Super Rugby to test new TMO Protocol

SANZAAR, the body overseeing the Super Rugby season, has announced an amendment to the Television Match Official (TMO) protocol for the 2017-18 season. The amendment only covers Vodacom Super Rugby fixtures.

What’s different in 2017?

If the referee, assistant referees or TMO wants to initiate a review, the referee will first give his “on-field decision” based on his real-time view. The TMO will then review the incident based on the referee’s initial assessment.

The TMO must be persuaded that the evidence is compelling before overturning the call.

The list of incidents available to be referred for review remains the same as the World Rugby Protocol, including the “two phases back only” protocol still stands.

Shaun V TMO pic
Super Rugby TMO, Shaun Veldsman pictured on duty

The only exception to this process is in the case of a potential foul play incident.  The referee can choose to review the incident on the big screen (or request the TMO to review it if the replay screen is of poor quality) with no “on-field decision” prior to the review.

SANZAAR suggest that this amendment reflects the emerging technology that is now available in terms of the number of camera angles and the use of split-screen television software. It also want to tighten the process and make it more accurate, more efficient and to reduce the time taken for the decision-making process.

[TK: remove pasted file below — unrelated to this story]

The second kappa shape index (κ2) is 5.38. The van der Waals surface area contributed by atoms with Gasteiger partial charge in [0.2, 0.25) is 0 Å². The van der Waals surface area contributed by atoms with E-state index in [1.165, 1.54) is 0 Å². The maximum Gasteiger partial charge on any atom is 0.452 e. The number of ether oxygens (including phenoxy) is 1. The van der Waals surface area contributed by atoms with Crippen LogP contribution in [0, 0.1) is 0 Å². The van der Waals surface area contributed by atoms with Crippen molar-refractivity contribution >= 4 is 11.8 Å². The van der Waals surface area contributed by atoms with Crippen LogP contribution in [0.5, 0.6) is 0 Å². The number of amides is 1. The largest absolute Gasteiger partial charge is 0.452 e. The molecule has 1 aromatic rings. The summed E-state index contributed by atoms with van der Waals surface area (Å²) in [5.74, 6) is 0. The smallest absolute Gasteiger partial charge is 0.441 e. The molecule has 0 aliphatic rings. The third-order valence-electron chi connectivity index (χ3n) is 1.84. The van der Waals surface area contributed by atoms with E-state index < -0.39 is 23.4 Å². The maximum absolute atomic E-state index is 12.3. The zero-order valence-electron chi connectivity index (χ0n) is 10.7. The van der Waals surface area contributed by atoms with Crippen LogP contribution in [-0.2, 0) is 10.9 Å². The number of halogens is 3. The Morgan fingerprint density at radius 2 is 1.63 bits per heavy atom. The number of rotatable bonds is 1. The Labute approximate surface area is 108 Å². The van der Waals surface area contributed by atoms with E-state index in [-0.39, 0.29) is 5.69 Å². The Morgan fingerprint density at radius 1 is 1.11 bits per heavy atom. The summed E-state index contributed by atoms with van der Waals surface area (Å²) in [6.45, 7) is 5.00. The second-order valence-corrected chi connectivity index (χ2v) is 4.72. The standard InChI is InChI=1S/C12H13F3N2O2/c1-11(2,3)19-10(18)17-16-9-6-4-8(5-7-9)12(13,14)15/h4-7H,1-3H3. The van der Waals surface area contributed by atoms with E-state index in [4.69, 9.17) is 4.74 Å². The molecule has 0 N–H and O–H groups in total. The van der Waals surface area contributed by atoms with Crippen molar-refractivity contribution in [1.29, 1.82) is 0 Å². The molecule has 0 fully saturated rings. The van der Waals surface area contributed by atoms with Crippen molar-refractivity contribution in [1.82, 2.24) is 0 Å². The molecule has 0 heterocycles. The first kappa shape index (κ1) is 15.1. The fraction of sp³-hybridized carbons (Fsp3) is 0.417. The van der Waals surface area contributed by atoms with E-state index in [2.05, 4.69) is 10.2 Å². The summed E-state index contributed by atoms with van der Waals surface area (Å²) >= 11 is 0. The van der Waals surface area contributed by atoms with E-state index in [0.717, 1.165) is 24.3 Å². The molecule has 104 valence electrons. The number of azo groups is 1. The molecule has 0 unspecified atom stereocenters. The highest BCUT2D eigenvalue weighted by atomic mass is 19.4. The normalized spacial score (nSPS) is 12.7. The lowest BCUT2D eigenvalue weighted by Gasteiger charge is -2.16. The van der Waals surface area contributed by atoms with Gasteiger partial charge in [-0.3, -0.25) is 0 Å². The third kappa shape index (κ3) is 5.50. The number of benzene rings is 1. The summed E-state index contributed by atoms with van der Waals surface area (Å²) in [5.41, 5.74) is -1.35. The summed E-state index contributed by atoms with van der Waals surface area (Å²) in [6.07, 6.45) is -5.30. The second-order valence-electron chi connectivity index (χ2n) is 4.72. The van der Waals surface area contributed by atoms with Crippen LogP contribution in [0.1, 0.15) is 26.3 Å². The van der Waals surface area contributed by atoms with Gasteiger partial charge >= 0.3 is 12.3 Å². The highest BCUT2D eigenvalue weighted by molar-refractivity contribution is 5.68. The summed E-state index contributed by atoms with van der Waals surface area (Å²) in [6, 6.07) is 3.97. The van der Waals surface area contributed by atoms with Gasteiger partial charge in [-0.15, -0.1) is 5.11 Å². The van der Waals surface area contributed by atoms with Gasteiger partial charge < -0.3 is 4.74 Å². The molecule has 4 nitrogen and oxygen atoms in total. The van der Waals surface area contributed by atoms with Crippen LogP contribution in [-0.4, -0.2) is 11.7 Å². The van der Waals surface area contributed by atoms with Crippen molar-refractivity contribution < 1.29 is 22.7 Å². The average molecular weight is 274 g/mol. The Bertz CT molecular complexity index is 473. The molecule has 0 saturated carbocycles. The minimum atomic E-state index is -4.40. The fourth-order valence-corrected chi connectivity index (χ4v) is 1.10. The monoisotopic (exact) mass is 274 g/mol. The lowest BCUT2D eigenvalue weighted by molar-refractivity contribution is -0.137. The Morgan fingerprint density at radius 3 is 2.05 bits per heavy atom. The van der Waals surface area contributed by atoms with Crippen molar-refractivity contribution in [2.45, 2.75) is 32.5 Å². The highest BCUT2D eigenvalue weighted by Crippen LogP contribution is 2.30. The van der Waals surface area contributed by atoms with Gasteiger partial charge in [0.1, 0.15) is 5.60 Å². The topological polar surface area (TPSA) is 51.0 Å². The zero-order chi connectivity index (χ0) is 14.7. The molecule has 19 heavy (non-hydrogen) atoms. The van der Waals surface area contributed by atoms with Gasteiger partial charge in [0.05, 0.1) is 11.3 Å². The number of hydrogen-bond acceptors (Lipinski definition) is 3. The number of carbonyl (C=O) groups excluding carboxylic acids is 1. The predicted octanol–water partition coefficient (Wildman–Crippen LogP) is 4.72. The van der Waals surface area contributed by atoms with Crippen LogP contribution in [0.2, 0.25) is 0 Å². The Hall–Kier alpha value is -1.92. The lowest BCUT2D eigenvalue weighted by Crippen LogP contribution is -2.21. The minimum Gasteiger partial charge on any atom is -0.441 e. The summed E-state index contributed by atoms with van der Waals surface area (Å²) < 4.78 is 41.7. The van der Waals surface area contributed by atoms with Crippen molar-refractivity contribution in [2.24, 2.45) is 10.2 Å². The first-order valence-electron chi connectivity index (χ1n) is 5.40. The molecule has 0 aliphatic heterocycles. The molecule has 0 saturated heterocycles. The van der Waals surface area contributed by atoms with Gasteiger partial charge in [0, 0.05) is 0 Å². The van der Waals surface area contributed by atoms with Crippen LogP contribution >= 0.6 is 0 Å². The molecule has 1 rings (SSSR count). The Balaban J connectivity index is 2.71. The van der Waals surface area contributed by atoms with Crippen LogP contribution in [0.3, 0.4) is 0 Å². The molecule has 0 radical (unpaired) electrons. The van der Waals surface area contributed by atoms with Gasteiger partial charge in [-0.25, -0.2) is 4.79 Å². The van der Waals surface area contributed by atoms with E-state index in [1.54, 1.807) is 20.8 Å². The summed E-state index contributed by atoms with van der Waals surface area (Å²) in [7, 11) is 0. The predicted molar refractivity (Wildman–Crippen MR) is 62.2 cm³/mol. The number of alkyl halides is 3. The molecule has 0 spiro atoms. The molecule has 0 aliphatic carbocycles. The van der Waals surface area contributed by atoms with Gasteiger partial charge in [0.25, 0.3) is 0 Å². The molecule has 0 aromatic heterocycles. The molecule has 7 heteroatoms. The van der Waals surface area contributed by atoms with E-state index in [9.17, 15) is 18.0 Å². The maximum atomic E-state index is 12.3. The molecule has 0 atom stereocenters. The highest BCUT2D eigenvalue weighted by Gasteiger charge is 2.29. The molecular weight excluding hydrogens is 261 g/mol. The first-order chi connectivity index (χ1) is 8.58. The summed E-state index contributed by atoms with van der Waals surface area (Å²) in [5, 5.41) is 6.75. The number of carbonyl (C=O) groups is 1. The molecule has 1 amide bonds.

Commenting on the new protocol SANZAAR CEO Andy Marinos said, “The general consensus is that with the new technology and the protocol of a definitive “on-field call”, time is saved and the awkward conversation between referee and TMO that occurs from time to time is eliminated.”

“SANZAAR is confident this will enhance the fan’s match experience. This also aligns our sport’s process with that of almost all the other high performance sports, which use a television replay protocol.”

“In summary, this protocol change makes the process clean and efficient and places accountability for an “on-field call” in the hands of the referee and a review of that decision in the hands of the TMO,” added Marinos.’s view: Anything to help officials make more accurate decisions is to be applauded, but we dont really see the benefit here. Most TMO referrals are for foul play, which this amendment doesn’t cover. Most other TMO referrals relate to the scoring of tries – grounding etc. In most cases, the referee currently steers the conversation – for example “The grounding is OK, but can you check for a foot in touch.” Other scenarios where this amendment could be used include forward passes or knock ons, where the on-field officials should be owning the decisions, would barely be used. We wonder what scenarios SANZAAR had in mind when looking at these amendments? Let’s have your thoughts in the comments below.